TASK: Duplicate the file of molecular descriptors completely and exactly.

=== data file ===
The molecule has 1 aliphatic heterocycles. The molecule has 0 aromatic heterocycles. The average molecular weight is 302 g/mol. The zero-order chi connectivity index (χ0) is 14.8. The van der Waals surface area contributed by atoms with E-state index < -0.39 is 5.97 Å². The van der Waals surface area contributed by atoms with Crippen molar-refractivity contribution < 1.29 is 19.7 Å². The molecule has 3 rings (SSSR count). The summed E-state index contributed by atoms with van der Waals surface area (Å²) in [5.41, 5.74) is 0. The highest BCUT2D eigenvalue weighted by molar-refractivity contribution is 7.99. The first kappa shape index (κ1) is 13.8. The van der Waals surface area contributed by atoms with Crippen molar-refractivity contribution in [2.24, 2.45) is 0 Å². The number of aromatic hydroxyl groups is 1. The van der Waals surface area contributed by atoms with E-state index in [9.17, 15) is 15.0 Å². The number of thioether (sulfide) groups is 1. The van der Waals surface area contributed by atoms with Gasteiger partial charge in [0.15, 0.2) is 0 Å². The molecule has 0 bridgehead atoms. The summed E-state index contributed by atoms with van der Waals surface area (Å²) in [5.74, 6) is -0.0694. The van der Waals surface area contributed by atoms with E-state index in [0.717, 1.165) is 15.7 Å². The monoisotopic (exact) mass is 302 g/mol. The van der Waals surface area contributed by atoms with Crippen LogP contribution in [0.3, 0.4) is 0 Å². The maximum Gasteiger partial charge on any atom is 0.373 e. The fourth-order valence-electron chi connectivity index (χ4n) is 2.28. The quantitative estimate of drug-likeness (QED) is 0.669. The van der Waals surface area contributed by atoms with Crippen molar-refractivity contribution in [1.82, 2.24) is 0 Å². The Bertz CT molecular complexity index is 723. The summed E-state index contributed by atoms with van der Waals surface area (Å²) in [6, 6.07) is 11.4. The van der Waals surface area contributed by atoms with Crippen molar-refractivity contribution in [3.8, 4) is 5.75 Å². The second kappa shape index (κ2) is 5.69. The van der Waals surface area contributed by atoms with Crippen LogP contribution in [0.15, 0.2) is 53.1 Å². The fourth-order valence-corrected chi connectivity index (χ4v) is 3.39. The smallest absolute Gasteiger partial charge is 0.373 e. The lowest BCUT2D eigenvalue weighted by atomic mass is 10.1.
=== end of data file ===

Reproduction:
The molecule has 1 aliphatic heterocycles. The molecule has 0 aromatic heterocycles. The average molecular weight is 302 g/mol. The zero-order chi connectivity index (χ0) is 14.8. The van der Waals surface area contributed by atoms with E-state index < -0.39 is 5.97 Å². The van der Waals surface area contributed by atoms with Crippen molar-refractivity contribution < 1.29 is 19.7 Å². The molecule has 3 rings (SSSR count). The summed E-state index contributed by atoms with van der Waals surface area (Å²) in [5.41, 5.74) is 0. The highest BCUT2D eigenvalue weighted by molar-refractivity contribution is 7.99. The first kappa shape index (κ1) is 13.8. The van der Waals surface area contributed by atoms with Crippen molar-refractivity contribution in [2.24, 2.45) is 0 Å². The number of aromatic hydroxyl groups is 1. The van der Waals surface area contributed by atoms with E-state index in [9.17, 15) is 15.0 Å². The number of thioether (sulfide) groups is 1. The van der Waals surface area contributed by atoms with Gasteiger partial charge in [0.15, 0.2) is 0 Å². The molecule has 0 bridgehead atoms. The summed E-state index contributed by atoms with van der Waals surface area (Å²) in [5.74, 6) is -0.0694. The van der Waals surface area contributed by atoms with E-state index in [0.717, 1.165) is 15.7 Å². The monoisotopic (exact) mass is 302 g/mol. The van der Waals surface area contributed by atoms with Crippen LogP contribution in [0.3, 0.4) is 0 Å². The maximum Gasteiger partial charge on any atom is 0.373 e. The fourth-order valence-electron chi connectivity index (χ4n) is 2.28. The quantitative estimate of drug-likeness (QED) is 0.669. The van der Waals surface area contributed by atoms with Crippen molar-refractivity contribution in [1.82, 2.24) is 0 Å². The Bertz CT molecular complexity index is 723. The summed E-state index contributed by atoms with van der Waals surface area (Å²) in [6, 6.07) is 11.4. The van der Waals surface area contributed by atoms with Crippen molar-refractivity contribution in [3.8, 4) is 5.75 Å². The second kappa shape index (κ2) is 5.69. The van der Waals surface area contributed by atoms with Crippen LogP contribution in [0.15, 0.2) is 53.1 Å². The fourth-order valence-corrected chi connectivity index (χ4v) is 3.39. The smallest absolute Gasteiger partial charge is 0.373 e. The lowest BCUT2D eigenvalue weighted by atomic mass is 10.1.